The Art of Storytelling

In today’s blog, we at Daastan are sharing with you the secrets of storytelling. In general sense of the word, all humans are storytellers. They carry on their bodies as well as own their souls, the stories of their pain, love, dreams, grief and that of happiness. However, it takes a certain finesse to put together a story that leaves its mark in history. Let’s dive into the art of storytelling by tracing its origins.

Origin of Storytelling

The way we know storytelling today is not how it has always been. The earliest tradition of storytelling can be traced back to the first member of human race. It began as carvings on wood and cave drawings. Later transforming into a complex system of sounds and symbols. However, the oral tradition of passing on legends, myths and epics can be traced back to the Greeks and Romans. They were eloquent people who possessed not only remarkable oratory skills but an in depth knowledge of the written expression. For instance, the Greek philosophers Plato and Aristotle in their books Republic and Poetics talk about the structure, form, medium, and rhythm of prose and poetry. Aristotle goes as far as to discuss the merits of tragedy, plot, dramatic unity, and the tragic hero.

The 4 Horsemen of Storytelling

There are thousands of successful writers out there which means there are as much brilliant writing advices too. However, today we are focusing on the basics of storytelling that provides a poem, novel, etc a rock-solid foundation.

1. Keep the reader engaged

The first rule Margaret Atwood describes about storytelling is “Hold my attention”. By this she means, no matter what you do keep your reader invested in what you are writing. For if you can not keep your reader engaged from the beginning, it doesn’t matter what big of a surprise you have waiting for them at the end. One simple way of ensuring this is to omit unnecessary details and refrain from extensive descriptions.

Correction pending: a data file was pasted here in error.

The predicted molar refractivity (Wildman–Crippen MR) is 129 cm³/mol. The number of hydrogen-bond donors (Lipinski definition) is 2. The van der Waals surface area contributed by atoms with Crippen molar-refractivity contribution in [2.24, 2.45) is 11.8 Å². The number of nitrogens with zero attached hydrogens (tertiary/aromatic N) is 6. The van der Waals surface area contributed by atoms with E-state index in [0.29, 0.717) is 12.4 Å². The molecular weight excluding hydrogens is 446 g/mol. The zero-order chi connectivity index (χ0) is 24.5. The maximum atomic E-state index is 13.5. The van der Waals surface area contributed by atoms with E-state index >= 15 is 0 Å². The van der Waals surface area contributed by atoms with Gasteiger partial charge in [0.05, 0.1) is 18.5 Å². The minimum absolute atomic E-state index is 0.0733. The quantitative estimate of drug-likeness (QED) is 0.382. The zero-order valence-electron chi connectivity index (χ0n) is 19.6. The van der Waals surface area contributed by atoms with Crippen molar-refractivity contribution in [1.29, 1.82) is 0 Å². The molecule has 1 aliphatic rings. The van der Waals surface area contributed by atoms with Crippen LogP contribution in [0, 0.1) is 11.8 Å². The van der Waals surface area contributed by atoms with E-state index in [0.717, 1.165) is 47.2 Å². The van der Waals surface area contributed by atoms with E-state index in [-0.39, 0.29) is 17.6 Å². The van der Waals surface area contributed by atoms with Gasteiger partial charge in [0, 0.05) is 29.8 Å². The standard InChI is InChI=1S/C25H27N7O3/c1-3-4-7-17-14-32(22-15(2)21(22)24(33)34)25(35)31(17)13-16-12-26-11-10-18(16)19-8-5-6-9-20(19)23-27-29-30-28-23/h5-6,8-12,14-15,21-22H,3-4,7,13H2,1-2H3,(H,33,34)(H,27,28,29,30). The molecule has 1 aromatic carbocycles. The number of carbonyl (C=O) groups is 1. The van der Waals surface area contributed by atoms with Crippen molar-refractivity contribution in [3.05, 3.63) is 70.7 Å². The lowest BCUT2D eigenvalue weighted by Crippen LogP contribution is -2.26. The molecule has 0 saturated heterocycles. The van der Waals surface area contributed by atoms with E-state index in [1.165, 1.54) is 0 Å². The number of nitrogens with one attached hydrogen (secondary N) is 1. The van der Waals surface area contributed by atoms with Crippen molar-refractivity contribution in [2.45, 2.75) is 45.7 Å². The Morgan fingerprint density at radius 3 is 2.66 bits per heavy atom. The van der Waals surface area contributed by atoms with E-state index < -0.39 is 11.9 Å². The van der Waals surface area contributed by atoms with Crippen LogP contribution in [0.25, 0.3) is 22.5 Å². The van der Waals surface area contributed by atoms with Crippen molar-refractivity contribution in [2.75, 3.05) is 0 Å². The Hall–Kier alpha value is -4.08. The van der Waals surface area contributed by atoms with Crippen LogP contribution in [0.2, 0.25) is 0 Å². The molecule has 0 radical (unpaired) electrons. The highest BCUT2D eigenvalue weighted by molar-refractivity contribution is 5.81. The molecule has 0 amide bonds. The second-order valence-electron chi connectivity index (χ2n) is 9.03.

2. Speak your truth

Another noteworthy advice that Margaret Atwood gives is to stop letting fear get in the way of your writing. It’s just you and the paper. What can go wrong. She says, “you need to write, fail, fail again and then fail better.” That’s how you get better. In short, keep writing until you have said your truth. Your truth is the unique story universe has whispered into your heart. Now it depends on you to be the vessel that shares it with the rest of the human race.

3. Read, read, and read

One of the very first steps of writing a good story is learning to recognise a good one first. For that purpose you need to do a lot of reading. Especially when you are planning to write within a specific genre. For instance, if you wish to write a gothic fiction, read different books from that genre to form an understanding of how the plot develops, what kind of language has been used, what is the significance of setting to such stories, etc. Believe it or not, having a good reading exercise before writing can be a game-changer. This doesn’t necessarily mean that you are going to replicate someone’s ideas rather it’s all about learning the structure.

4. Set daily writing goals

When you are done with your reading exercise, set for yourself some writing goals. Writing in some ways is like mathematics. It requires practice. The only way to getting better at writing is writing bad first, well except for Oscar Wilde. Consider your bad writing phase as a cleansing process. It may be difficult to sit through bad writing phases but it will give you time to evaluate your shortcomings. Therefore, in order to get through the cleansing phase quickly, it’s best to write every single day. Even if you write only one paragraph or two.

Are you a storyteller?

If you are someone who is a storyteller him/herself, then you have come to the right place. We at Daastan, are always looking to help great stories reach their intended audience. For almost half a decade now Daastan has been revolutionising the publishing trends in Pakistan. As a result of these tireless efforts we have published  430 manuscripts in 37 different genres. So, visit Qissa today and get the work of your book publishing started with the help of our team of professionals.

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Noor Hashmi
Noor Hashmi is a student of literature at Numl University. She is an aspiring poetess. She runs a blog by the name of “Diaries of Huda” sharing her journey through poetry. In her free time, she loves to paint and bake.

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